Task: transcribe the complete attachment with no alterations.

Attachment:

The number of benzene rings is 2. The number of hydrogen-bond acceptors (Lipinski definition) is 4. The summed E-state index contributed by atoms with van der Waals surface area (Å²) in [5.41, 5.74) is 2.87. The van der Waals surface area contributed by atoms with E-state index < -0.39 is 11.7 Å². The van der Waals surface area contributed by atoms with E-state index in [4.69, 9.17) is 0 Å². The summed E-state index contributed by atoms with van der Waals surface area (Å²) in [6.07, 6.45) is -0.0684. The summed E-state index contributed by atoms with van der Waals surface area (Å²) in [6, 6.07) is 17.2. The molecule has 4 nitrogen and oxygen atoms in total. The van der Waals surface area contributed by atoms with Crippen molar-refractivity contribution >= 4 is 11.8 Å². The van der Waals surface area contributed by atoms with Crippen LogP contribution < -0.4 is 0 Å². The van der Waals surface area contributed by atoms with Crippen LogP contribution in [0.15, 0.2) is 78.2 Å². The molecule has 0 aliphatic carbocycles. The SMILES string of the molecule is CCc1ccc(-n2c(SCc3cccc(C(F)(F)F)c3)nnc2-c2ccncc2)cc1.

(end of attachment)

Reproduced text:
The number of benzene rings is 2. The number of hydrogen-bond acceptors (Lipinski definition) is 4. The summed E-state index contributed by atoms with van der Waals surface area (Å²) in [5.41, 5.74) is 2.87. The van der Waals surface area contributed by atoms with E-state index < -0.39 is 11.7 Å². The van der Waals surface area contributed by atoms with E-state index in [4.69, 9.17) is 0 Å². The summed E-state index contributed by atoms with van der Waals surface area (Å²) in [6.07, 6.45) is -0.0684. The summed E-state index contributed by atoms with van der Waals surface area (Å²) in [6, 6.07) is 17.2. The molecule has 4 nitrogen and oxygen atoms in total. The van der Waals surface area contributed by atoms with Crippen molar-refractivity contribution >= 4 is 11.8 Å². The van der Waals surface area contributed by atoms with Crippen LogP contribution < -0.4 is 0 Å². The van der Waals surface area contributed by atoms with Crippen LogP contribution in [0.15, 0.2) is 78.2 Å². The molecule has 0 aliphatic carbocycles. The SMILES string of the molecule is CCc1ccc(-n2c(SCc3cccc(C(F)(F)F)c3)nnc2-c2ccncc2)cc1.